Here I advance my caravan with writings on acclaimed and versatile works of years past that I had the profound opportunity to watch in 2018.



MONSTER’S BALL is a human document of the highest caliber. I finally watched this immersive drama early last year and it left me with images of such humane power that they have been etched in my mind, fortunately forever.

It is about one man’s iron clad bigotry accumulated through will and history ( Peter Boyle), how its burden is wrought by his middle aged son (Billy Bob Thornton) who has simmers of racial hostility but has tempered it through tenderness and loyalty to his duty of preserving the dignity of death row inmates as a Corrections Officer in a prison while the youngest in the lineage ( the late great Heath Ledger) cuts off the poison ivy, that had been growing for generations, with a direct engagement with innate humanity. This trifecta of personal experiences and resistance to hate bind them both but a price has to be paid.

The legacy of loss is twofold for a woman ( Halle Berry) who has lost both husband and son in a culture where her skin colour does the bidding for her outcast status. But one act, one moment of solidarity and one single patient word is all it takes to know that our minds and hearts are clean and we can build up a community of support and constancy amid painful indoctrinations.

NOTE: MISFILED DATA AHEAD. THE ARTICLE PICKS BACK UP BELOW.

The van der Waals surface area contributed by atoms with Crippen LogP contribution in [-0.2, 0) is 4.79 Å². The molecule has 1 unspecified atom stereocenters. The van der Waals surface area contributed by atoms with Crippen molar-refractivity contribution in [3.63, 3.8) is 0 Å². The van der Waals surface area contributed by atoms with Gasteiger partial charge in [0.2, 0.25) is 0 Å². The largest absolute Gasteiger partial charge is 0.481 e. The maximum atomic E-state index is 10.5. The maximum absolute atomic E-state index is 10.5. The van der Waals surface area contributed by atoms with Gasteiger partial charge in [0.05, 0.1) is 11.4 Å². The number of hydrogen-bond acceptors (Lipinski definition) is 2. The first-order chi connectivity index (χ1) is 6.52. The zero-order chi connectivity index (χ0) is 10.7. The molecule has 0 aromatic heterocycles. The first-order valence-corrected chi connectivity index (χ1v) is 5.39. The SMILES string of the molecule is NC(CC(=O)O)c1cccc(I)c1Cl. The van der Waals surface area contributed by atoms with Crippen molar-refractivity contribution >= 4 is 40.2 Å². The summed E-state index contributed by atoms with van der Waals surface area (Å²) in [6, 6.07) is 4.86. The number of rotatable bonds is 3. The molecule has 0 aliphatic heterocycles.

Monster’s Ball finds compassion for others and spotlights the nobility of our inner being with precision and memory’s worth of depth. It is about loss, love but is portrayed with the felicity of life itself. It told me that nothing can come in the way of our own evolutions. The cyclical nature of loneliness and mutual camaraderie between characters portrayed by Berry and Thornton finally posits it as a stroke of equality for the modern world. MONSTER’S Ball is a film but more than that it is the definition of humanity.

NOTE: this review by me appears originally on Google under audience reviews and my name PRITHVIJEET SINHA for MONSTER’S BALL everytime you search for it. The short review is reproduced here.



The man of infinite grace that Mr. Peck is, this snapshot of his august years celebrates the eventful life and times of someone defined by humility by way of individuality and not just the icon he is.

This documentary is among a rare breed in that its subject himself relays life lived in all hues, mostly centering around the tenacity of family and acknowledgement of the chances he received to tell stories. He is unassuming and though it’s a given for someone who had touched his eighties, it shows that ego never drove the man.

Kudos to Barbara Kopple for presenting a truly intimate portrait and to the diverse library of Netflix. As a cineaste who imbibed the humanity of his performances in Roman Holiday and To Kill A Mockingbird recently, I am humbled rather than awed and that’s the simplicity the nineties had.

NOTE: this review was also originally on Google, written by me and appears under my name Prithvijeet Sinha for audience reviews everytime you search for A CONVERSATION WITH GREGORY PECK. It is reproduced here.


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